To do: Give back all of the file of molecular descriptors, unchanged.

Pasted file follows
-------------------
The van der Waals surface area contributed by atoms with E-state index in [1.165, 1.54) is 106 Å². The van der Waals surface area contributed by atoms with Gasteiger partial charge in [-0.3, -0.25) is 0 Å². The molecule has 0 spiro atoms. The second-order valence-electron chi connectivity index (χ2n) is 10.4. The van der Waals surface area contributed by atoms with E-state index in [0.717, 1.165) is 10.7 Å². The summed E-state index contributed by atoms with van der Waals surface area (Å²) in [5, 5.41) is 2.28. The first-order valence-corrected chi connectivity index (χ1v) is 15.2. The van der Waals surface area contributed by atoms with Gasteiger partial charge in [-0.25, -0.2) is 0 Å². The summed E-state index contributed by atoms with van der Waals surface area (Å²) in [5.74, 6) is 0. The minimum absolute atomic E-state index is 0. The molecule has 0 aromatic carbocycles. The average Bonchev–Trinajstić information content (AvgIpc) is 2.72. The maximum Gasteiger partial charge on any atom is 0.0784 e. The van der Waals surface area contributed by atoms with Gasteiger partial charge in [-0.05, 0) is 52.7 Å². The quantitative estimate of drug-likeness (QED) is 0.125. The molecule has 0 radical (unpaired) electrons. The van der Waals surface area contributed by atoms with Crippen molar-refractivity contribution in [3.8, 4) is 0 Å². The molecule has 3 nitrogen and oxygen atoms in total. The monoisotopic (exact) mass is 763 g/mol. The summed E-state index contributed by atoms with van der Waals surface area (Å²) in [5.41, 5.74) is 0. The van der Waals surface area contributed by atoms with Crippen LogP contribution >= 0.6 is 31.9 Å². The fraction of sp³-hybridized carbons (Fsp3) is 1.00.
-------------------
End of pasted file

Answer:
The van der Waals surface area contributed by atoms with E-state index in [1.165, 1.54) is 106 Å². The van der Waals surface area contributed by atoms with Gasteiger partial charge in [-0.3, -0.25) is 0 Å². The molecule has 0 spiro atoms. The second-order valence-electron chi connectivity index (χ2n) is 10.4. The van der Waals surface area contributed by atoms with E-state index in [0.717, 1.165) is 10.7 Å². The summed E-state index contributed by atoms with van der Waals surface area (Å²) in [5, 5.41) is 2.28. The first-order valence-corrected chi connectivity index (χ1v) is 15.2. The van der Waals surface area contributed by atoms with Gasteiger partial charge in [-0.25, -0.2) is 0 Å². The summed E-state index contributed by atoms with van der Waals surface area (Å²) in [5.74, 6) is 0. The minimum absolute atomic E-state index is 0. The molecule has 0 aromatic carbocycles. The average Bonchev–Trinajstić information content (AvgIpc) is 2.72. The maximum Gasteiger partial charge on any atom is 0.0784 e. The van der Waals surface area contributed by atoms with Gasteiger partial charge in [-0.05, 0) is 52.7 Å². The quantitative estimate of drug-likeness (QED) is 0.125. The molecule has 0 radical (unpaired) electrons. The van der Waals surface area contributed by atoms with Crippen molar-refractivity contribution in [3.8, 4) is 0 Å². The molecule has 3 nitrogen and oxygen atoms in total. The monoisotopic (exact) mass is 763 g/mol. The summed E-state index contributed by atoms with van der Waals surface area (Å²) in [5.41, 5.74) is 0. The van der Waals surface area contributed by atoms with Crippen LogP contribution >= 0.6 is 31.9 Å². The fraction of sp³-hybridized carbons (Fsp3) is 1.00.